The results from the above studies show that there is a need for coaches to use scales to assess the levels of fatigue and stress which their players are experiencing. The use of the scales could potentially reduce the injuries which are caused by unnecessary training sessions which are very intense at the wrong times of the week or season. Using this application in your future coaching practice could potentially save you that crucial injury at the crucial point in the season.


Emotional Responses to Stress

Digging deeper into the emotional responses to stress. The relationship between negative emotions from injury and heightened risk of re-occurrence, is an area worth highlighting. Increased emotional reactivity is related too decreased activity in parts of the brain were attention is processed.

This decrease in attentional capacity might increase the risk of injury as the brain is too busy thinking about negative stressful thoughts as oppose to what the body is trying to do whilst training.

Imagine a computer with hundreds of infected files loaded on it. The computer is not capable of operating effectively as it is dealing with too much information at once, this causes the computer to crash. This is like the brain dealing with negative thoughts which increases the likelihood of injury.


Social Support for Players

Social support to the players can be provided by numerous of people surrounding the club.

Emotional support can be given in the forms of:

. Esteem – Boosting the athlete’s confidence, Sense of competence or self-esteem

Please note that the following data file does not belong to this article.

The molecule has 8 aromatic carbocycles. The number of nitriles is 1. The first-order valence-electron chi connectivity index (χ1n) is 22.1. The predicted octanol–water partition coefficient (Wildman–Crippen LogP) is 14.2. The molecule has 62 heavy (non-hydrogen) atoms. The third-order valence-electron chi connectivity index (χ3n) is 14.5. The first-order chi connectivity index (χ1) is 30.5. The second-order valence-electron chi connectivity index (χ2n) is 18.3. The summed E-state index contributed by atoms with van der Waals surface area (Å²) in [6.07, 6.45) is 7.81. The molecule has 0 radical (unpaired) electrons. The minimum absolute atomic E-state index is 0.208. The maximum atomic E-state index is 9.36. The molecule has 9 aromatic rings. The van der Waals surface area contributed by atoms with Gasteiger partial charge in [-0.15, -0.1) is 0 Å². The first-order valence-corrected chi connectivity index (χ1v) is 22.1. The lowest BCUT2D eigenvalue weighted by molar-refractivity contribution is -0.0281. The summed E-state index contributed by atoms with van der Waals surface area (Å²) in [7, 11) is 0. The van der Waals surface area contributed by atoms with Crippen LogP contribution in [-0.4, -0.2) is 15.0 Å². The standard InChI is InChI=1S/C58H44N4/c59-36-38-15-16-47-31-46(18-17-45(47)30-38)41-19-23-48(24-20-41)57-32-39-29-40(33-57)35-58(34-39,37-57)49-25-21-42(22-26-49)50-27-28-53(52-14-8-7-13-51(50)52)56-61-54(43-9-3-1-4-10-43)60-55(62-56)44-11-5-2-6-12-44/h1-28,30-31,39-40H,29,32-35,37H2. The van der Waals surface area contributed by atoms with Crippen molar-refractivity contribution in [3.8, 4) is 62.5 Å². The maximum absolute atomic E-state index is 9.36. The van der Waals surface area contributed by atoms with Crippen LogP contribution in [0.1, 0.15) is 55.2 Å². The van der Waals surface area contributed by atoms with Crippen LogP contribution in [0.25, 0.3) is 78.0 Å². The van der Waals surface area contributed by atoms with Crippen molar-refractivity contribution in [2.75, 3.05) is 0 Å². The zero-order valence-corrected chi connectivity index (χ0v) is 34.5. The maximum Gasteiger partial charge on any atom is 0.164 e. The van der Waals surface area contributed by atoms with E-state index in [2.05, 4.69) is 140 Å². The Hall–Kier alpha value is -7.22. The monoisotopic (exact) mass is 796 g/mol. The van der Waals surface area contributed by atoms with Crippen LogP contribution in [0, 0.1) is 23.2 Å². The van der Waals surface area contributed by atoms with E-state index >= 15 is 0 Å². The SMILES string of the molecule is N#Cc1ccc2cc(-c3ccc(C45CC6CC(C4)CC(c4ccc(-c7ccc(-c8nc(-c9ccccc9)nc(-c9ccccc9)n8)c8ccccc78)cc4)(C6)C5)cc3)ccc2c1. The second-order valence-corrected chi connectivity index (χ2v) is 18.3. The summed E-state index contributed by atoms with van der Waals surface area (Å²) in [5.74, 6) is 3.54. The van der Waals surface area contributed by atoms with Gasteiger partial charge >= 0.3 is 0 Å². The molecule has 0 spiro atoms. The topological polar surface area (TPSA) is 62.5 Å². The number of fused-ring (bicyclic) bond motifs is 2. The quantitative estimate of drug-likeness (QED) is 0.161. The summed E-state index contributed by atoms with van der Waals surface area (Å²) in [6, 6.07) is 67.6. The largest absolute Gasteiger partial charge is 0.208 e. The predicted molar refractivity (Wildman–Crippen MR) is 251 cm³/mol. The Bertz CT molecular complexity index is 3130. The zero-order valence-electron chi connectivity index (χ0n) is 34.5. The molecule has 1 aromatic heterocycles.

. Listening – Actively listening whilst refraining from advice or judgement

. Emotional support – Providing impartial assistance during difficult times

. Emotional challenge – Challenging the athlete to do their upmost to overcome obstacles to goal achievement

. Share social reality – Verifying an athlete’s perception of the situation, providing a sense of normalisation

The question can be asked about who provides social support to the athletes. The answer is family and friends who are well suited for emotional and listening support. Team mates and coaches are well suited for technical appreciation and technical challenges. Sports medicine team members can work with the athletes on a daily basis to provide emotional and motivational support.

Ways in which this can be implemented is dependent on the stage of the rehabilitation.

Injury support groups, one on one consultations, and peer modelling (involvement with an athlete who has experienced similar problem ie. Ben Atiga pictured below) are few ways in which this can be implemented. The coaching staff can improve their skills if they have awareness of these social support interventions.

Returning from Injury

The returning process from injury involves many feelings for the player. Using the chart below, as a coach you can highlight the areas which you can influence the most.

The most influence as a coach lies within the decision-making process. The coach can positively or negatively influence a player’s pace at which they return back to competing. If the coach places too much pressure on the player, then the player may still be injured or have a higher chance of re-injury.


I'm a little bit nervous actually. I've been out a year and I don't think the nerves are about other people. I think my nerves are more about making sure the knee doesn't blow up now that I've gotten this far".


I have a fear of re-injury mainly because I had a few recurrences and I hurt it a few times. So, when I'm training now, I'm always thinking about it and if it feels uncomfortable, I think maybe something is going to happen".


Psychological factors surrounding return to sport post